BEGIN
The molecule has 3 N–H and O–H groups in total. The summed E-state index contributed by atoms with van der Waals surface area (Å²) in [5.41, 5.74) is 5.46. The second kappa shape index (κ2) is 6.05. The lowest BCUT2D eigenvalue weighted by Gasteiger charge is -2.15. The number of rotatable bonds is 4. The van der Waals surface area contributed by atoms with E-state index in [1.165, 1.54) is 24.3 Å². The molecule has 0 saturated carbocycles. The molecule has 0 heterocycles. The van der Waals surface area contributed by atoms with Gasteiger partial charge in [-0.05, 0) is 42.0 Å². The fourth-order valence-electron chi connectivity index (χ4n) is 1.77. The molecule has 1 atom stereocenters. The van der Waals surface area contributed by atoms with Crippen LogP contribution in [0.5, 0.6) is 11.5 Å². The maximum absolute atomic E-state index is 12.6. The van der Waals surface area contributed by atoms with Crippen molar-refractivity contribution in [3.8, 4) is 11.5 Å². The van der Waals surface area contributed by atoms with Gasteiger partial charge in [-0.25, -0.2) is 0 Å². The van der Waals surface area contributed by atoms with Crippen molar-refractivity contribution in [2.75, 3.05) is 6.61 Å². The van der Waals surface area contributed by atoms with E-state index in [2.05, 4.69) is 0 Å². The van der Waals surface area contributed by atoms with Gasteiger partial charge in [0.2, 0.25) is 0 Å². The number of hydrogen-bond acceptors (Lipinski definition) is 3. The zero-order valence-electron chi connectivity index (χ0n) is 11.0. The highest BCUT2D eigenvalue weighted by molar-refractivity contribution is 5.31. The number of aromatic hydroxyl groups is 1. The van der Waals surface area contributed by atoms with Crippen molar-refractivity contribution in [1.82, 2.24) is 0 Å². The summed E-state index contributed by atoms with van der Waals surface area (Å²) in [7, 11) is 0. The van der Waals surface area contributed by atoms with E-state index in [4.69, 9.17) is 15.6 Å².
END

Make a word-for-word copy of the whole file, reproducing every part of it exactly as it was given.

The molecule has 3 N–H and O–H groups in total. The summed E-state index contributed by atoms with van der Waals surface area (Å²) in [5.41, 5.74) is 5.46. The second kappa shape index (κ2) is 6.05. The lowest BCUT2D eigenvalue weighted by Gasteiger charge is -2.15. The number of rotatable bonds is 4. The van der Waals surface area contributed by atoms with E-state index in [1.165, 1.54) is 24.3 Å². The molecule has 0 saturated carbocycles. The molecule has 0 heterocycles. The van der Waals surface area contributed by atoms with Gasteiger partial charge in [-0.05, 0) is 42.0 Å². The fourth-order valence-electron chi connectivity index (χ4n) is 1.77. The molecule has 1 atom stereocenters. The van der Waals surface area contributed by atoms with Crippen LogP contribution in [0.5, 0.6) is 11.5 Å². The maximum absolute atomic E-state index is 12.6. The van der Waals surface area contributed by atoms with Crippen molar-refractivity contribution in [3.8, 4) is 11.5 Å². The van der Waals surface area contributed by atoms with Gasteiger partial charge in [-0.25, -0.2) is 0 Å². The van der Waals surface area contributed by atoms with Crippen molar-refractivity contribution in [2.75, 3.05) is 6.61 Å². The van der Waals surface area contributed by atoms with E-state index in [2.05, 4.69) is 0 Å². The van der Waals surface area contributed by atoms with Gasteiger partial charge in [0.2, 0.25) is 0 Å². The number of hydrogen-bond acceptors (Lipinski definition) is 3. The zero-order valence-electron chi connectivity index (χ0n) is 11.0. The highest BCUT2D eigenvalue weighted by molar-refractivity contribution is 5.31. The number of aromatic hydroxyl groups is 1. The van der Waals surface area contributed by atoms with Crippen molar-refractivity contribution in [1.82, 2.24) is 0 Å². The summed E-state index contributed by atoms with van der Waals surface area (Å²) in [7, 11) is 0. The van der Waals surface area contributed by atoms with E-state index in [4.69, 9.17) is 15.6 Å².